3 Using other resources to practise English grammar

You can find examples of grammar structures that students need to learn in English textbooks. You can also find them in texts that you encounter in your daily life, such as newspapers, magazines, advertisements – even wedding invitations. There are many advantages of using real texts to illustrate a grammar point. They:

  • help students understand that grammar is more than a set of rules to memorise
  • prepare them to use such structures themselves in speech and writing
  • encourage them to see grammar and English as being a relevant subject in their lives.

(See the unit Local resources for teaching English for further examples of everyday texts that you could use in your English classes, as well as Resource 4, ‘Using local resources’.)

Case Study 3: Mrs Chakrakodi uses a food wrapper to review the imperative

Mrs Chakrakodi teaches English in a secondary school. Many of her students have problems with grammar structures that she thinks they should know by now. For instance, her students had problems using the imperative in a textbook exercise. She decided to try something which would help them to remember and use it.

I noticed that instant noodle packets carry quick and simple recipes that even teenagers can try at home. I decided to use recipes to teach my students the imperative.

One day I asked my Class IX students to bring empty instant noodle wrappers to the class. Before talking about making noodles, I started a conversation about what they could cook, and whether they knew how to make tea. We had a whole-class discussion and I elicited from them the steps to make tea, which I put on the board. There were sentences like ‘We boil water’, ‘I put in sugar’, ‘I put in milk’, ‘I add one spoon of milk power’, etc.

Amid a lot of laughter, we argued about whether to put sugar in the cup first, or tea leaves in the water itself, and I finally wrote the steps on the board, making a point to use imperative sentences (‘Pour a cup of water in a kettle and boil …’, ‘Add a spoonful of sugar …’). Without my students necessarily realising it, I was reviewing the use of the imperative and its structure. I pointed out that the first word of each sentence was a verb, and that these sentences give instructions.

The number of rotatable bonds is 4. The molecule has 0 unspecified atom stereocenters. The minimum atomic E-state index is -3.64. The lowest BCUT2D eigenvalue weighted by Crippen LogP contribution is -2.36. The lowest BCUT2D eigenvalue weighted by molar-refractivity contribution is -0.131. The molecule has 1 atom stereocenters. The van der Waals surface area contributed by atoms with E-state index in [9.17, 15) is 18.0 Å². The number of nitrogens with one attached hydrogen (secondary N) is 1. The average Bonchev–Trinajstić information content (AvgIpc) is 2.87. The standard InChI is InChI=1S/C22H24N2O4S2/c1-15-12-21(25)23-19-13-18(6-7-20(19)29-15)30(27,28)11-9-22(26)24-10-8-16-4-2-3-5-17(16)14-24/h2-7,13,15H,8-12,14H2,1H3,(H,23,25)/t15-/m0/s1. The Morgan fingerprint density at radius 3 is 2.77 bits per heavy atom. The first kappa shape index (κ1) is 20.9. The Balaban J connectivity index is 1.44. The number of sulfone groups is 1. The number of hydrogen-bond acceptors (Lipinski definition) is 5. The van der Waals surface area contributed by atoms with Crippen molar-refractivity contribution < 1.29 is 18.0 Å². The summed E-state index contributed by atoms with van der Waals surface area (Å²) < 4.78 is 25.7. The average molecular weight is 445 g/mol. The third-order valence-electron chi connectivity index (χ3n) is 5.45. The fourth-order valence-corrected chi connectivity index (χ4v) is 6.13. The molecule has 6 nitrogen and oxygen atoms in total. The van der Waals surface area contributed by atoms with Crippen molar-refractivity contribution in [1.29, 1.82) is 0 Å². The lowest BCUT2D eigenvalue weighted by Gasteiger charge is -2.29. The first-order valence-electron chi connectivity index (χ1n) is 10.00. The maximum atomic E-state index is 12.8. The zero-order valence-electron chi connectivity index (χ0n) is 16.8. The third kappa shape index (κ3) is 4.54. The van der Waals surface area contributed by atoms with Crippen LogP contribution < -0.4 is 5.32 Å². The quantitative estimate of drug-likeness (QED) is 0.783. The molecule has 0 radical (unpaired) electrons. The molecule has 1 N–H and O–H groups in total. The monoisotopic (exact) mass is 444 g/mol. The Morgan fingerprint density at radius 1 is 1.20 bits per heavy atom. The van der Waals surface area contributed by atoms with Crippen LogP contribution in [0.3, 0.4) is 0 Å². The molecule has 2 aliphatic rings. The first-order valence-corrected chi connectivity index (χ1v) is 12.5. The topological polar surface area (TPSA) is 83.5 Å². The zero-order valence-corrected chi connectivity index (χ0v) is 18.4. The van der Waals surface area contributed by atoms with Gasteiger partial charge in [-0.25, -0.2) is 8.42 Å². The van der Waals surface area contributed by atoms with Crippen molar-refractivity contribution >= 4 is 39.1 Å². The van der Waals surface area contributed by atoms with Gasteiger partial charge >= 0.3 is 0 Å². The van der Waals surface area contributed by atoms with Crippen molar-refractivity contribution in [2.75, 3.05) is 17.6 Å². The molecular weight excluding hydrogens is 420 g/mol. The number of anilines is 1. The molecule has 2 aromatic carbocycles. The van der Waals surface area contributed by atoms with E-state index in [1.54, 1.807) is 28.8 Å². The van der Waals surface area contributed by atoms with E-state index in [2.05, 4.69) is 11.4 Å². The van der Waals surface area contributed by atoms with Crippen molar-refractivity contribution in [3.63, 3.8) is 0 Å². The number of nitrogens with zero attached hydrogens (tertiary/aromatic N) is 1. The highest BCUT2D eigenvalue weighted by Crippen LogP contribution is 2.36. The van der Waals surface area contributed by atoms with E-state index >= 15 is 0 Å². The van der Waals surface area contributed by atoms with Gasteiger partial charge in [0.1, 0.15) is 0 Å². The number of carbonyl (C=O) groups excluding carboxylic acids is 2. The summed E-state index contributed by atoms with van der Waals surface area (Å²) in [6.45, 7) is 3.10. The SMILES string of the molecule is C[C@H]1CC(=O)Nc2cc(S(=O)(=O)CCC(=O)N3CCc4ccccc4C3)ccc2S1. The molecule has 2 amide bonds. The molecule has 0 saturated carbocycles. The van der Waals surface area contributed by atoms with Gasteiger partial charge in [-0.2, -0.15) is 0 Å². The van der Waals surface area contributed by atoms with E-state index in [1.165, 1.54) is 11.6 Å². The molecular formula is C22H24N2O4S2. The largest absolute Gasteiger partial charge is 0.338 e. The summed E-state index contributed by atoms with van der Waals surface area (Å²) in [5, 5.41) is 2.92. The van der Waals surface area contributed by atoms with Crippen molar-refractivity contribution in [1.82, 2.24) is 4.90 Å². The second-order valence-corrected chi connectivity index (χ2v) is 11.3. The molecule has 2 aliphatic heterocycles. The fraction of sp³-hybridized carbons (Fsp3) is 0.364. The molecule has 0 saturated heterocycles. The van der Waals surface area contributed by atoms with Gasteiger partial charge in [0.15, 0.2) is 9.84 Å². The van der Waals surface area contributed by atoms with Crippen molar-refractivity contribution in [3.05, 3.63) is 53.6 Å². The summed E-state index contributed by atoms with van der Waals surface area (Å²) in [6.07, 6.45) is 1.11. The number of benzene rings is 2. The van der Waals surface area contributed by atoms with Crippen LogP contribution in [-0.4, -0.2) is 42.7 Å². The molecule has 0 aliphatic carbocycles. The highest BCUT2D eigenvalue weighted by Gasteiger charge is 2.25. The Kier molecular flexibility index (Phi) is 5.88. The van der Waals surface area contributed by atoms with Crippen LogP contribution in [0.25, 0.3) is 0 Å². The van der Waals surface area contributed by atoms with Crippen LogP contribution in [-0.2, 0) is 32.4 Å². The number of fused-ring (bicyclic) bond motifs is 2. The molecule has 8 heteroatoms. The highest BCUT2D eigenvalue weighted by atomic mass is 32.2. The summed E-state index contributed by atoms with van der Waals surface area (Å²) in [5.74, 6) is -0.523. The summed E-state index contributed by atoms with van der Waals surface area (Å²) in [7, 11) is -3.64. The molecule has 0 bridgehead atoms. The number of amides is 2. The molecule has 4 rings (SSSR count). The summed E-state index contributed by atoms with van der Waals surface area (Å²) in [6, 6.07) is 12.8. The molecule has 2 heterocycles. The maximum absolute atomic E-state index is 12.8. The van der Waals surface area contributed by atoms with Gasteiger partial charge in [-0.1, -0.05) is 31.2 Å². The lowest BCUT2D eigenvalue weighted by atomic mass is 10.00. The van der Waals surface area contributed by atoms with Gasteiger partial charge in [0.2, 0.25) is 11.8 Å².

With the students ready to use the structure, I divided them into groups and asked them to look at the recipes on the instant noodle wrappers that they had brought from home. Their task was to discuss all the recipes, and to make a new and more interesting one using tips from all of them, using the imperative.

Figure 1 Students discuss the recipes on instant noodle wrappers.

As the students worked I walked around the groups, helping where necessary. After fifteen minutes, I started taking feedback. I asked a student from one of the groups to read out their recipe, which I wrote down on the board. We then discussed the recipe together, trying to add or change details where necessary. We also corrected any mistakes with the imperative.

Activity 3: Using other resources to practise English grammar

This is an activity for you to do with your students.

Here are some everyday objects and texts from real life that have English text. Consider how you could use them to teach grammar:

  • An empty food wrapper (Figure 2).
    Figure 2 An instant noodle wrapper.
  • Newspaper headlines:
  • Wedding invitations (Figure 3).
    Figure 3 Two wedding invitations.

There are many ways that you could use these objects to teach grammar. Here are some suggestions, although you may have more ideas that you could share with your colleagues:

  • Food packets sometimes have recipes on them. You could use these recipes to teach or review the language of instructions, for example the imperative (‘Heat some oil…’). Students could write recipes using the imperative. The packets could lead to a discussion of how instant noodles are made, or about students' opinions on the best way to cook instant noodles (with cheese, egg, tuna, etc.…)
  • The headlines use the passive voice. The full sentences would be ‘The defending champions Spain were defeated 5–0 by the Netherlands’ and ‘A man has been/was caught with six gold bars in Goa airport’. Students could write headlines about local events using the passive voice, or transfer them into the active voice.
  • The invitations in Figure 3 highlight the passive and active voice. You could also use them to review adverbs (‘cordially’) or prepositions (‘on Sunday’; ‘at Hotel Park Continental’).

What objects can you collect to teach and review English grammar to your classes? You could even take photos of any examples of English that you see used around you. See Resource 5, ‘Planning lessons’, for more on this.

Plan a lesson to teach and review a grammar point using one of these ideas and resources from food packets, adverts, newspapers or magazines.

Pause for thought

Here are some questions for you to think about after trying this activity. If possible, discuss these questions with a colleague.

  • Do you think that this activity helped your students to remember the grammar point, and to use it more accurately?
  • If so, why? If not, why not?

Using resources besides the textbook can make a change for students. Using resources like instant noodle packages can help students notice how English is used around them and how they might use the language for their own purposes.

2 Using the textbook to practise English grammar